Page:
As a method for synthesis of a solid electrolyte using these compounds, applicable are representative methods such as a method in which a phenol compound is converted to a salt type such as an alkali metal salt, followed by reaction with a halogen compound, and a method in which a bisphenol compound is converted to a salt type such as an alkali metal salt by using a base such as K2CO3 in a toluene solvent, water thus formed is removed by azeotropic dehydration with toluene, and then, toluene is removed to make the reaction proceed. However, the method is not limited to these. It is preferable to carry out these reactions under a stream of an inert gas such as nitrogen or argon, because water would cause side reactions.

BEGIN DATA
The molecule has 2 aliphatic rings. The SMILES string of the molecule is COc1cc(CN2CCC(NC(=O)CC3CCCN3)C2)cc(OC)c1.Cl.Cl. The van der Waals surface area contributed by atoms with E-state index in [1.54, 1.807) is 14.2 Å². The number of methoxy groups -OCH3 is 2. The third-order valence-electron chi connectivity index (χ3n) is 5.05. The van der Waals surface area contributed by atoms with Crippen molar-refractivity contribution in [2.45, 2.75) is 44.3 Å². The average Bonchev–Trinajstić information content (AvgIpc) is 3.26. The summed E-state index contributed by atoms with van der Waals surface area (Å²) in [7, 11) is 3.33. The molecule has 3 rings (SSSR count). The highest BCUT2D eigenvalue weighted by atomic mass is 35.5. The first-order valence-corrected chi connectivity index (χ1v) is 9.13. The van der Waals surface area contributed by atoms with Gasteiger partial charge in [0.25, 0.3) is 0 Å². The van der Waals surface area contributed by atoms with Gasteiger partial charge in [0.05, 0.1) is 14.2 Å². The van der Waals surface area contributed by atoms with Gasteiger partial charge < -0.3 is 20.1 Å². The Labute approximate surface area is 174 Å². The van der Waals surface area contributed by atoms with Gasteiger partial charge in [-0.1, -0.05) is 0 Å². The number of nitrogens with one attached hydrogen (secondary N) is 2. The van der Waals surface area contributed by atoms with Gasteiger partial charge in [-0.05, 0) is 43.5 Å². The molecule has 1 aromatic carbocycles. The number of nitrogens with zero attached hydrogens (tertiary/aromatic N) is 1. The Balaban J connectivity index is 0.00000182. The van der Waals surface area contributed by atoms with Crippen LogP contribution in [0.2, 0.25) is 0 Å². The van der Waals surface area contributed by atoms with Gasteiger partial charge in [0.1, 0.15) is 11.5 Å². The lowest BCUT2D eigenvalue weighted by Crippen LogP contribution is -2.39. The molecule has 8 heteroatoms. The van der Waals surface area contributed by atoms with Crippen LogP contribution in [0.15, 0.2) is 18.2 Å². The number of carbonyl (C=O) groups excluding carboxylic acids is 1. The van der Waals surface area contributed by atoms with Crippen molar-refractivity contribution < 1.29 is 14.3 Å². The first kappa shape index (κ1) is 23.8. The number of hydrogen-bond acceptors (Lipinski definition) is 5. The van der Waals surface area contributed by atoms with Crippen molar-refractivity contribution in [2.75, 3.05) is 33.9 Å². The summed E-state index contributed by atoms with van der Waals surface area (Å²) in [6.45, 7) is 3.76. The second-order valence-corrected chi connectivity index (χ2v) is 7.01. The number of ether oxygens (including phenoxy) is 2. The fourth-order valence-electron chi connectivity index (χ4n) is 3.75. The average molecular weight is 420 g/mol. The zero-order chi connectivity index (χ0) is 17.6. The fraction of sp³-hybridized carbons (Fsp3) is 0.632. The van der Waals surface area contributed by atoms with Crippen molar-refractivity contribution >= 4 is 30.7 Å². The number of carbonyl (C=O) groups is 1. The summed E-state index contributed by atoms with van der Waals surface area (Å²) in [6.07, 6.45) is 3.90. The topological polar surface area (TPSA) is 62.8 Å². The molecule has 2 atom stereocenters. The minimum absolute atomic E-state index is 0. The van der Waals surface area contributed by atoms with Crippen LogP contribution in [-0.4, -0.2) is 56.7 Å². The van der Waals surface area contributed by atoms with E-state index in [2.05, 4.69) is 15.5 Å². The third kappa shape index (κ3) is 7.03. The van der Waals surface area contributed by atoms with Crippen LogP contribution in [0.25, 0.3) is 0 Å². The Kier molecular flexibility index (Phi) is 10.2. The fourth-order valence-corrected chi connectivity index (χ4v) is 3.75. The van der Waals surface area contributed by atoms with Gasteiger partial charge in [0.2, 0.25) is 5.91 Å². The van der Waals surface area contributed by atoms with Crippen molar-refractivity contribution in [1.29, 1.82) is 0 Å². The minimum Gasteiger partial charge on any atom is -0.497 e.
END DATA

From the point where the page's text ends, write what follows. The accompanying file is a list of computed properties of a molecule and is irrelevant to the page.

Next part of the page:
FIG. 17 is a schematic perspective view of an example of the outer structure of a fuel cell 1 according to an aspect of the present invention, and FIG. 18 is a schematic side cross-sectional view of the fuel cell 1 in FIG. 17 seen along the direction of the arrow. This fuel cell is equipped with a power generation part 2 and a fuel storage part (not illustrated) as main parts. In the power generation part 2, as shown in FIG. 18, a positive electrode (also called an air electrode) 5 and a negative electrode (also called a fuel electrode) 7 are installed facing each other with an electrolyte layer 6 therebetween. A positive electrode current collector 3 is installed outside of the positive electrode 5 with a carbon paper 4 therebetween, and a negative electrode current collector 10 is installed outside of the negative electrode 7 with a carbon paper 8 and a shutter 9 therebetween.